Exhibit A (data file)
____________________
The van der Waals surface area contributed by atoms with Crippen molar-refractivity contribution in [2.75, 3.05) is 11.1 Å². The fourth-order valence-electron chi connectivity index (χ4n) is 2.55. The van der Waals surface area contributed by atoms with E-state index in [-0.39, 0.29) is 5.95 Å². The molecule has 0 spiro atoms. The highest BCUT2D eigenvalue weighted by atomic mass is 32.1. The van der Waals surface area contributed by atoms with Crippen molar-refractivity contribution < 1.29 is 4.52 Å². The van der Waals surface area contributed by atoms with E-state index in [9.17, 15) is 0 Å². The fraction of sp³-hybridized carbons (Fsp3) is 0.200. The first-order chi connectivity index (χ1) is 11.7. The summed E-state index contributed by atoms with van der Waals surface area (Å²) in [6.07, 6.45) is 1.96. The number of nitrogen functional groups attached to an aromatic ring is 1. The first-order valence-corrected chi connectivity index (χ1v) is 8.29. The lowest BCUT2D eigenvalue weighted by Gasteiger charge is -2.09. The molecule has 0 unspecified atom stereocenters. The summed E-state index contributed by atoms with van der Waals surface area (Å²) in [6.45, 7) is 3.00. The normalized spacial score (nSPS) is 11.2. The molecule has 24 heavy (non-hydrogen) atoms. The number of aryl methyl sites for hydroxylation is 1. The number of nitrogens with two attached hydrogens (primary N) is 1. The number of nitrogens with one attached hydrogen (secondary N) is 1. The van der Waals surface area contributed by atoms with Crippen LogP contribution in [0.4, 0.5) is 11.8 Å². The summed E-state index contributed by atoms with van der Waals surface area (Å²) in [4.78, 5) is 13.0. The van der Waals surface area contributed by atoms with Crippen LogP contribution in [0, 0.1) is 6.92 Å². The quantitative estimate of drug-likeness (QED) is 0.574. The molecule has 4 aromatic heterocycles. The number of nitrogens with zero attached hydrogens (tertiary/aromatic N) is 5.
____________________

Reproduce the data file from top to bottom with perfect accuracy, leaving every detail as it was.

The van der Waals surface area contributed by atoms with Crippen molar-refractivity contribution in [2.75, 3.05) is 11.1 Å². The fourth-order valence-electron chi connectivity index (χ4n) is 2.55. The van der Waals surface area contributed by atoms with E-state index in [-0.39, 0.29) is 5.95 Å². The molecule has 0 spiro atoms. The highest BCUT2D eigenvalue weighted by atomic mass is 32.1. The van der Waals surface area contributed by atoms with Crippen molar-refractivity contribution < 1.29 is 4.52 Å². The van der Waals surface area contributed by atoms with E-state index in [9.17, 15) is 0 Å². The fraction of sp³-hybridized carbons (Fsp3) is 0.200. The first-order chi connectivity index (χ1) is 11.7. The summed E-state index contributed by atoms with van der Waals surface area (Å²) in [6.07, 6.45) is 1.96. The number of nitrogen functional groups attached to an aromatic ring is 1. The first-order valence-corrected chi connectivity index (χ1v) is 8.29. The lowest BCUT2D eigenvalue weighted by Gasteiger charge is -2.09. The molecule has 0 unspecified atom stereocenters. The summed E-state index contributed by atoms with van der Waals surface area (Å²) in [6.45, 7) is 3.00. The normalized spacial score (nSPS) is 11.2. The molecule has 24 heavy (non-hydrogen) atoms. The number of aryl methyl sites for hydroxylation is 1. The number of nitrogens with two attached hydrogens (primary N) is 1. The number of nitrogens with one attached hydrogen (secondary N) is 1. The van der Waals surface area contributed by atoms with Crippen LogP contribution in [0.4, 0.5) is 11.8 Å². The summed E-state index contributed by atoms with van der Waals surface area (Å²) in [4.78, 5) is 13.0. The van der Waals surface area contributed by atoms with Crippen LogP contribution in [0, 0.1) is 6.92 Å². The quantitative estimate of drug-likeness (QED) is 0.574. The molecule has 4 aromatic heterocycles. The number of nitrogens with zero attached hydrogens (tertiary/aromatic N) is 5.